The resurrection of the Lord Jesus Christ is what opened heaven to all of us. At least a dozen times in the New Testament it says God raised Jesus. God raised Jesus. God raised Jesus. God raised Jesus. But we know God slew Jesus. It pleased the Father to bruise Him. God killed Jesus. He was God’s chosen Lamb as a substitute for sinners. God made Him the sacrifice for our sins. And then God raised Him to validate the sufficiency of His sacrifice. And heaven opened for Him and He ascended back, and heaven opened for all of us as well. That’s why the resurrection of Jesus Christ is so essential. It’s the cornerstone of the Christian faith. We have eternal life because He conquered death for Himself and for us. Our best life is yet to come with Him in glory. And I hope that will be your best life as well.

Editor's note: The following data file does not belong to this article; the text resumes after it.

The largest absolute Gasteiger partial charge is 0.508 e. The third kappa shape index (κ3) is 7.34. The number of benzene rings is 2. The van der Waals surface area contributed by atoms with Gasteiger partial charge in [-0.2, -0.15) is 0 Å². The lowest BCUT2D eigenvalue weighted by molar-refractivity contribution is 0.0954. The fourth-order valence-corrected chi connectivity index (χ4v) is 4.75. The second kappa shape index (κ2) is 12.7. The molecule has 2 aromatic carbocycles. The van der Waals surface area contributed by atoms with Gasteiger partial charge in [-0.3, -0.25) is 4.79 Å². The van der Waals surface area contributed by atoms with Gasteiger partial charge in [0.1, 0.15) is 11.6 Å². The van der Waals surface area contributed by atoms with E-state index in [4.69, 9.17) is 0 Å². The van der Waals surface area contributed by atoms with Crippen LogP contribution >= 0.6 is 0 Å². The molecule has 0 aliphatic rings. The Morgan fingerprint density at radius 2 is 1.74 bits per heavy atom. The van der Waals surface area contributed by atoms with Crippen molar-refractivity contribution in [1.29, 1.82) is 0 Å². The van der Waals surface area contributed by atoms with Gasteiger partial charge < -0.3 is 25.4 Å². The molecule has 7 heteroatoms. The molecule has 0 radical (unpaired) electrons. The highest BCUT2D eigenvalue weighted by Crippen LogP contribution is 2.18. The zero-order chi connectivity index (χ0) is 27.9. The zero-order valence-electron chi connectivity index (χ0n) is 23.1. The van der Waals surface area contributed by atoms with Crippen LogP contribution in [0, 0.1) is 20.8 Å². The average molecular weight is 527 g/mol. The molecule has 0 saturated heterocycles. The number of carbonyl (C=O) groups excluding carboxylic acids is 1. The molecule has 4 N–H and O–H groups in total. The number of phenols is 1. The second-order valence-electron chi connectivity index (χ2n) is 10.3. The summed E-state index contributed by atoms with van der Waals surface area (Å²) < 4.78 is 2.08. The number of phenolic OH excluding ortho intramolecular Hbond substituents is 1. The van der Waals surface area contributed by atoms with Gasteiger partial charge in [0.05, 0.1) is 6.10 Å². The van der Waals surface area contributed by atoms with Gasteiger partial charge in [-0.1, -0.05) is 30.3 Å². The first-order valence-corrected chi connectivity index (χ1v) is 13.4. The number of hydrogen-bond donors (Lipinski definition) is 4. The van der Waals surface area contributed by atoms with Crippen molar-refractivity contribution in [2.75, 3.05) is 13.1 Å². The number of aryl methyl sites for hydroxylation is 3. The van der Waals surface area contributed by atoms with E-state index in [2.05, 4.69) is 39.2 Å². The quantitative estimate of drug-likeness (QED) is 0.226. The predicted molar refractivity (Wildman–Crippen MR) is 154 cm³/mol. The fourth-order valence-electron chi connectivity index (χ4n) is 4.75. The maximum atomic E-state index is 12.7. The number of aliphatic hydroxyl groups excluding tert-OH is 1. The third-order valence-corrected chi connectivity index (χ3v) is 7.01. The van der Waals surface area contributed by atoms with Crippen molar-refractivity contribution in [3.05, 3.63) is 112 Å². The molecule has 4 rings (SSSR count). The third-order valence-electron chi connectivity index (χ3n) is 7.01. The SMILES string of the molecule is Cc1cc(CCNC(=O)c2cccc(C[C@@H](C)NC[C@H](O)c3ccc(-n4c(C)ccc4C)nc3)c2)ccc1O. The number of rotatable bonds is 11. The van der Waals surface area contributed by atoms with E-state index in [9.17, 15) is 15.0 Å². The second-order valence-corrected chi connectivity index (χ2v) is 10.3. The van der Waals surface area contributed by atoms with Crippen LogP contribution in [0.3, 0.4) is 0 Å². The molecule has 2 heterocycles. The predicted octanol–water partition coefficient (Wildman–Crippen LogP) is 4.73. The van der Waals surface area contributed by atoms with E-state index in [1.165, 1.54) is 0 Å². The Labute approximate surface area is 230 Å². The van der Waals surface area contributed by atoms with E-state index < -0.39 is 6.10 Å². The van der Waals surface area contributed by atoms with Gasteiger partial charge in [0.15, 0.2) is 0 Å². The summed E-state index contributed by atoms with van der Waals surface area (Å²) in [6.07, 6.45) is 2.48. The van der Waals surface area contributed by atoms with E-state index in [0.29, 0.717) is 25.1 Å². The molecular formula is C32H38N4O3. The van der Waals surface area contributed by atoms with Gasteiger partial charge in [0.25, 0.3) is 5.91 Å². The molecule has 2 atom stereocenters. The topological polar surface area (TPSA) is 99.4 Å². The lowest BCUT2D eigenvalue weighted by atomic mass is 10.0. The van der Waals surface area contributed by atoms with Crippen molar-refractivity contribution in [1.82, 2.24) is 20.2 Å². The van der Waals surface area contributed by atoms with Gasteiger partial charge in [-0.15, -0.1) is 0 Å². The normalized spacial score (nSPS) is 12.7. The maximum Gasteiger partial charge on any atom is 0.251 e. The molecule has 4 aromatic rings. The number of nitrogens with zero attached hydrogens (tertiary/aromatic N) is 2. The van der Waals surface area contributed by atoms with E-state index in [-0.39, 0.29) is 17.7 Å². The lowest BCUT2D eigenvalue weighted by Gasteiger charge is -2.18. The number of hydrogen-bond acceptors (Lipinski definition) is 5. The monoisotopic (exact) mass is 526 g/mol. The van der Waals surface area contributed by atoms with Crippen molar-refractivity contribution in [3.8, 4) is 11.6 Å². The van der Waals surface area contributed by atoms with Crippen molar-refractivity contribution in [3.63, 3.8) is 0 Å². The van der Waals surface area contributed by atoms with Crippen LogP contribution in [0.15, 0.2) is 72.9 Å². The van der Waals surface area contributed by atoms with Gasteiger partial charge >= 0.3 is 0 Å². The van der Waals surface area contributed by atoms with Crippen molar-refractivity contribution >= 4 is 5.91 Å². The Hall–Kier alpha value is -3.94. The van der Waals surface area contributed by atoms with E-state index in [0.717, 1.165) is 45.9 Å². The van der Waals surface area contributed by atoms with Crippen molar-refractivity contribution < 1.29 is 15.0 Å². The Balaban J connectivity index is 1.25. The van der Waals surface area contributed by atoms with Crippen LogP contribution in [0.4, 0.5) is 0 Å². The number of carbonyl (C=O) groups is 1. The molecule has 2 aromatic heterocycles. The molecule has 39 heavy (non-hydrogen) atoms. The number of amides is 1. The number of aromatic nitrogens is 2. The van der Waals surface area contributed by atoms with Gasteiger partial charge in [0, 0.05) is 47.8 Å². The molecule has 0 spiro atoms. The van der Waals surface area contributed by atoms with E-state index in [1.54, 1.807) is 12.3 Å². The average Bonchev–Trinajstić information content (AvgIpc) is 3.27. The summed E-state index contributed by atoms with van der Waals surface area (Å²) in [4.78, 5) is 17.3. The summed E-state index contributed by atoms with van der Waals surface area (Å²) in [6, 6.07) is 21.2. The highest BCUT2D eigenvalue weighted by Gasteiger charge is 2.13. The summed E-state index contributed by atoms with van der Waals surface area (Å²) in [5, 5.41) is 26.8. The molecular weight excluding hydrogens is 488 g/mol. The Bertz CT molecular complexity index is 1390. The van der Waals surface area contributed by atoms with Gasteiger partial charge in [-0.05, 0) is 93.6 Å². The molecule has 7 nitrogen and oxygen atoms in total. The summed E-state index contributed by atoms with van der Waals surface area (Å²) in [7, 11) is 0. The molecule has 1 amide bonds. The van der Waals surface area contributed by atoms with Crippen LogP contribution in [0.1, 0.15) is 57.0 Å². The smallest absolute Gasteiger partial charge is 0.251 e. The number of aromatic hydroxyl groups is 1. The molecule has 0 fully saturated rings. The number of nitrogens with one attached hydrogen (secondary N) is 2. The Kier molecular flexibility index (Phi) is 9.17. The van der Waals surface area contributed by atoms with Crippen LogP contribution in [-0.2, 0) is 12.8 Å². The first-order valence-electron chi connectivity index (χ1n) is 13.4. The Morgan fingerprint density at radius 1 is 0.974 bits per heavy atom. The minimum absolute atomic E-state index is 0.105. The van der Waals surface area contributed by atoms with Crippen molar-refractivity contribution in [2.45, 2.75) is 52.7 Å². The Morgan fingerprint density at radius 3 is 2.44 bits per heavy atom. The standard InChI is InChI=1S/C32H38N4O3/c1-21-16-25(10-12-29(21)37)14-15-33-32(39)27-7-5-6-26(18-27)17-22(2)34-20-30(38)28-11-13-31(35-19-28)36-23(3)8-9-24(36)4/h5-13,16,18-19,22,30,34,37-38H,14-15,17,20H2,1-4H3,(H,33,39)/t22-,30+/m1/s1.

Lord, thank You for reminding us again in another way from another portion of Scripture of the greatness of the resurrection and the glory of it. Thank You for life in Christ. Thank You for eternal life. We celebrate that with grateful hearts. We are humbled because we are unworthy. Thank You for Your forgiveness. Thank You for Your mercy. Father, open heaven wide for some souls this morning and give them this living hope. We pray in Jesus’ name. Amen.